Secular stagnation is the idea that that the bad times are here by default — the only times we will get full employment is when we have bubbles like those in the housing and high tech markets. The idea is not new, but it has become quite popular for the past year are so since Larry Summers started pushing it. I don’t think there is any real doubt about it, but I haven’t heard anyone discuss what we are going to do about it. And on the right, most people don’t even accept that it is happening.
It’s interesting that Summers should become the man most associated with the concept. He was, after all, one the people in the Clinton administration who pushed the “strong dollar” policy. And a big part of the story of our economic troubles comes from the fact that we continue to pursue this policy. A strong dollar means that we are going to have a trade deficit. As Dean Baker explained, there are only three ways to offset this: business investment, consumer spending, or government spending. Nothing will make businesses invest when there isn’t demand. What we’ve depended on for the last three decades is giving consumers more credit to spend rather than increasing wages; this is morally wrong and unsustainable. And as for government spending, well, Baker put it well, “Unfortunately, our politicians are religiously opposed to budget deficits in the same way that many question evolution.”
What annoys me is that people automatically think that a strong dollar is a good thing. It sounds great, right? But we don’t want a strong dollar; we want a strong economy. A strong dollar allows us to buy a bunch of stuff from outside the country. That’s great if you already have all the money you need. But if, like 99.9% of all Americans, you need a job, then the strong dollar is a very bad thing. A strong dollar creates jobs outside America. Let me just say it: a strong dollar policy is unpatriotic.
Then why is it that all administrations are in favor of a strong dollar? Why was Larry Summers, the new Chicken Little of secular stagnation, so keen on a strong dollar? I don’t know. But I think the cinematic Deep Throat gives us a clue, “Follow the money.” Or as The Dude put it, “It’s like what Lenin said, you look for the person who will benefit, and…” The Dude never completes the thought, but, “You know what I’m trying to say…” So who benefits from the strong dollar policy? That’s pretty obvious: the rich.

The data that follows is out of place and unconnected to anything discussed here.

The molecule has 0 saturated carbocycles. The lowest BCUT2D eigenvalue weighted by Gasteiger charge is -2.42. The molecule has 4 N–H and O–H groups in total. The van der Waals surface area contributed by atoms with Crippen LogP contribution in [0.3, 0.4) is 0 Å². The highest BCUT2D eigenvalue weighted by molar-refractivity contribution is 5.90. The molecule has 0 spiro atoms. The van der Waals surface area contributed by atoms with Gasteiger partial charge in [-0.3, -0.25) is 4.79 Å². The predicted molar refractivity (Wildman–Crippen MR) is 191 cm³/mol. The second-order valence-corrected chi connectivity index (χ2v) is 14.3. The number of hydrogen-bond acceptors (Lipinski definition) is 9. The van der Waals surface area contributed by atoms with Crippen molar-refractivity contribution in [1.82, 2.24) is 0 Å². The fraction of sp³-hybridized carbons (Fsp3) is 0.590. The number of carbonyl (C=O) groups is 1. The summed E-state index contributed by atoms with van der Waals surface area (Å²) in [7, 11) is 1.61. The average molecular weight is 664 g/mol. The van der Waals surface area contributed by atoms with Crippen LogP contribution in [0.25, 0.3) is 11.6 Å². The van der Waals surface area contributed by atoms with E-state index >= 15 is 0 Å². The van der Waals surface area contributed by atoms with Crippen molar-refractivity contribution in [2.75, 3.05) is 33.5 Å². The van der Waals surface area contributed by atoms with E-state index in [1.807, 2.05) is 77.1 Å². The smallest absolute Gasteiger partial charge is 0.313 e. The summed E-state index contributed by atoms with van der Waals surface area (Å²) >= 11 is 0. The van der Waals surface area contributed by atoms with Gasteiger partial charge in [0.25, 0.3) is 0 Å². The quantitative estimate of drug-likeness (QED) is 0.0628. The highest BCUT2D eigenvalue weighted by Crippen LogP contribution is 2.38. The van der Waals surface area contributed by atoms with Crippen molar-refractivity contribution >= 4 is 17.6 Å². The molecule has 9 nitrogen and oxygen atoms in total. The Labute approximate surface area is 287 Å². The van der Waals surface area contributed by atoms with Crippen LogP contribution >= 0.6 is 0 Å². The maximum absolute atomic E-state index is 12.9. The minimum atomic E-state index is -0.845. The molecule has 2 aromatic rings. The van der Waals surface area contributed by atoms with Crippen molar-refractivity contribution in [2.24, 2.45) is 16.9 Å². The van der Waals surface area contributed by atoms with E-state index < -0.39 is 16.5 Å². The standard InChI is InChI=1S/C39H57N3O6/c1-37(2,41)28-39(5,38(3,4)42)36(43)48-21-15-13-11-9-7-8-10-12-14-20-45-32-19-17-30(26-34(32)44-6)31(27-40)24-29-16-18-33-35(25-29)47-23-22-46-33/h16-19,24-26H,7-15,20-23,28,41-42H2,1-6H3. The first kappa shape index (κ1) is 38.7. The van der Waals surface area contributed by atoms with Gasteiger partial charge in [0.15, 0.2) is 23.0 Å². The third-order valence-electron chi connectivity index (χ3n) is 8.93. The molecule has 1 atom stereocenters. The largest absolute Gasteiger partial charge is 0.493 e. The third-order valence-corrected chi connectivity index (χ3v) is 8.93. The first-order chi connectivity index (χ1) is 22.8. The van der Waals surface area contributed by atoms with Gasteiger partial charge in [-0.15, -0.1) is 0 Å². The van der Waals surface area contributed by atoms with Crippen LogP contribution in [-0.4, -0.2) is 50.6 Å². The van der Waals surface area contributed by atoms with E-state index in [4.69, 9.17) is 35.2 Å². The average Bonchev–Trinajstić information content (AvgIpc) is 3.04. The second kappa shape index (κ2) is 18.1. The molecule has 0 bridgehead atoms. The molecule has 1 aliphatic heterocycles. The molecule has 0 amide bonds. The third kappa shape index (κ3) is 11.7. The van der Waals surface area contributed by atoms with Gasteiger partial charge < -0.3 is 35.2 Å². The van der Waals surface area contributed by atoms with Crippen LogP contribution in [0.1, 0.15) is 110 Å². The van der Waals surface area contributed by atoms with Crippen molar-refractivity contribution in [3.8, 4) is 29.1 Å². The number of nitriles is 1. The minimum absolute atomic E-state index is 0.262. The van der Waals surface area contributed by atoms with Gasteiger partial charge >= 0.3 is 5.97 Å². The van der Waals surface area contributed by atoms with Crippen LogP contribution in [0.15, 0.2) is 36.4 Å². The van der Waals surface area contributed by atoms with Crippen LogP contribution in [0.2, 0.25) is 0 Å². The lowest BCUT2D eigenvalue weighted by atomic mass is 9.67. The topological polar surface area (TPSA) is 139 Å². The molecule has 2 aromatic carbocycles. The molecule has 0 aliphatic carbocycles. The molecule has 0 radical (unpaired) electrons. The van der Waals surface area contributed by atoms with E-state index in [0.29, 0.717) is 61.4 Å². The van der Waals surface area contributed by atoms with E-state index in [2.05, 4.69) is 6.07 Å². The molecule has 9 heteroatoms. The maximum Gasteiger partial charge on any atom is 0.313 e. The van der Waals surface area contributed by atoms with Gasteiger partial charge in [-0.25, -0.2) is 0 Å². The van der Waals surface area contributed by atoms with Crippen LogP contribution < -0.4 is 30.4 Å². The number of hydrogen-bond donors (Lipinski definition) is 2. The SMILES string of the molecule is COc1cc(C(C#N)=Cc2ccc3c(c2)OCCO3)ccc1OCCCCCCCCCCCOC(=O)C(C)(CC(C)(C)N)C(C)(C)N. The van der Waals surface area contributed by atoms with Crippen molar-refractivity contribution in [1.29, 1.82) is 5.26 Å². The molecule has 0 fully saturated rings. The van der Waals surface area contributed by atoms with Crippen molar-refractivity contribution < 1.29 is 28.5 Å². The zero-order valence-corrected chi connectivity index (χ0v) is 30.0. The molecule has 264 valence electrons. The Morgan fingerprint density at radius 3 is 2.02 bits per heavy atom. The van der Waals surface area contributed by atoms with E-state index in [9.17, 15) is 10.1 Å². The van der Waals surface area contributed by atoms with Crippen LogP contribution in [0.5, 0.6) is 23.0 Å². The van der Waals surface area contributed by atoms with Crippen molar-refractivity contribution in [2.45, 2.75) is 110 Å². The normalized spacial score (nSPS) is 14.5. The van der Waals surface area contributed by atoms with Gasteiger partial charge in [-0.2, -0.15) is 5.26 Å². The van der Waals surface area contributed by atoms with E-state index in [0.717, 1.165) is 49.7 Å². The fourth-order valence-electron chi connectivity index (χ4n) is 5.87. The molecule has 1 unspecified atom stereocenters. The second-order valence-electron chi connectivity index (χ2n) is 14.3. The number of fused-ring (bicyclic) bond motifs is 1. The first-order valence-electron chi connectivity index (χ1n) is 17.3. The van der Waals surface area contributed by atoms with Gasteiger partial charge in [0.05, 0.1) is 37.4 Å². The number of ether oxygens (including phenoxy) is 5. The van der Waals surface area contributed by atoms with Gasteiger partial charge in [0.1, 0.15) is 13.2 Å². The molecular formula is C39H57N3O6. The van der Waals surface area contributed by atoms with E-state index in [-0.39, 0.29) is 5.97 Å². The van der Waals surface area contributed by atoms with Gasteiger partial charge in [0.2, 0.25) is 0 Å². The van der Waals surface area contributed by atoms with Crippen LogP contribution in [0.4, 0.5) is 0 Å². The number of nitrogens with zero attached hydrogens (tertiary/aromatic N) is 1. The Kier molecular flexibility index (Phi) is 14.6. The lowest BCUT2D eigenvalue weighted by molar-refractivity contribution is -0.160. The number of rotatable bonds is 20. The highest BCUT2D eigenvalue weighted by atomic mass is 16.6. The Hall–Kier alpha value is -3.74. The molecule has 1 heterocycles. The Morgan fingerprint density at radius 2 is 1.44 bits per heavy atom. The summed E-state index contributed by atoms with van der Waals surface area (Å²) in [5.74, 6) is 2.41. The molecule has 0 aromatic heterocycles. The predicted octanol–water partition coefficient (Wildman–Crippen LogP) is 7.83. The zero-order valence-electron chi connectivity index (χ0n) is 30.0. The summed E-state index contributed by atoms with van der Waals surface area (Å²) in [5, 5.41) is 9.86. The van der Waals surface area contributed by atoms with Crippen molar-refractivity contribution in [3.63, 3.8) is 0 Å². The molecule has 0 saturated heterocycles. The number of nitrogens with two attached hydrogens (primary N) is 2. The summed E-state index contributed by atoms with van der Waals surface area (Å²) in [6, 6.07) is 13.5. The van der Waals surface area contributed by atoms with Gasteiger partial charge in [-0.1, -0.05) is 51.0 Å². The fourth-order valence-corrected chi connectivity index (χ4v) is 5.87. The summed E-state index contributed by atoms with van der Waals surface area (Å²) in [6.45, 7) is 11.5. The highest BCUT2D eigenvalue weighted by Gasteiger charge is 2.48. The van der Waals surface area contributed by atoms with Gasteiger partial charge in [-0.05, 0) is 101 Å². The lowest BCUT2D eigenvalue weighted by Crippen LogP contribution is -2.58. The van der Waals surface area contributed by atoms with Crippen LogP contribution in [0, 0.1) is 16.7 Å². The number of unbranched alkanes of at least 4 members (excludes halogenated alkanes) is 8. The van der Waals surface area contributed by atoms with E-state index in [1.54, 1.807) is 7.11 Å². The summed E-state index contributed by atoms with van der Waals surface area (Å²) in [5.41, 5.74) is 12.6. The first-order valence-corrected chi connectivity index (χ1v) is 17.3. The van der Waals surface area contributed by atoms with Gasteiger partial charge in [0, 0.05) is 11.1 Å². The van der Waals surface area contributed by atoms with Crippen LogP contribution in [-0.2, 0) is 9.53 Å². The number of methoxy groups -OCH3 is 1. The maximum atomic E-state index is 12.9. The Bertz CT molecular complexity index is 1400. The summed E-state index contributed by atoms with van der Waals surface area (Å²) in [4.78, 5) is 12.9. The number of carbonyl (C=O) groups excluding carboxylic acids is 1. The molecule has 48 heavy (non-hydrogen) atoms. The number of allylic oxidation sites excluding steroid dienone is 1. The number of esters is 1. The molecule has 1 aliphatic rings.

What’s annoying about the phrase “strong dollar policy” is that it isn’t Orwellian. It isn’t like the “clear skies initiative,” which was a proposal to pollute more. The strong dollar policy really is what it claims to be. We would all like the dollars we have to be worth as much as possible. The problem is that along with that strong dollar goes a weak economy. It’s an opportunity cost. The people are asked, “Do you want a strong dollar?” And of course they say yes. But it would be different if they were asked, “Do you want a strong dollar and be unable to find a job?”
If you want the details of this, go read Dean Baker’s article or mine from last year, Larry Summers’ Last Chance. But the main thing is that as long as we continue to vote in small numbers, we will continue to be ruled by people like Clinton and Obama who don’t think twice about pushing a strong dollar policy. That’s because they fear the rich a lot more than they fear the people.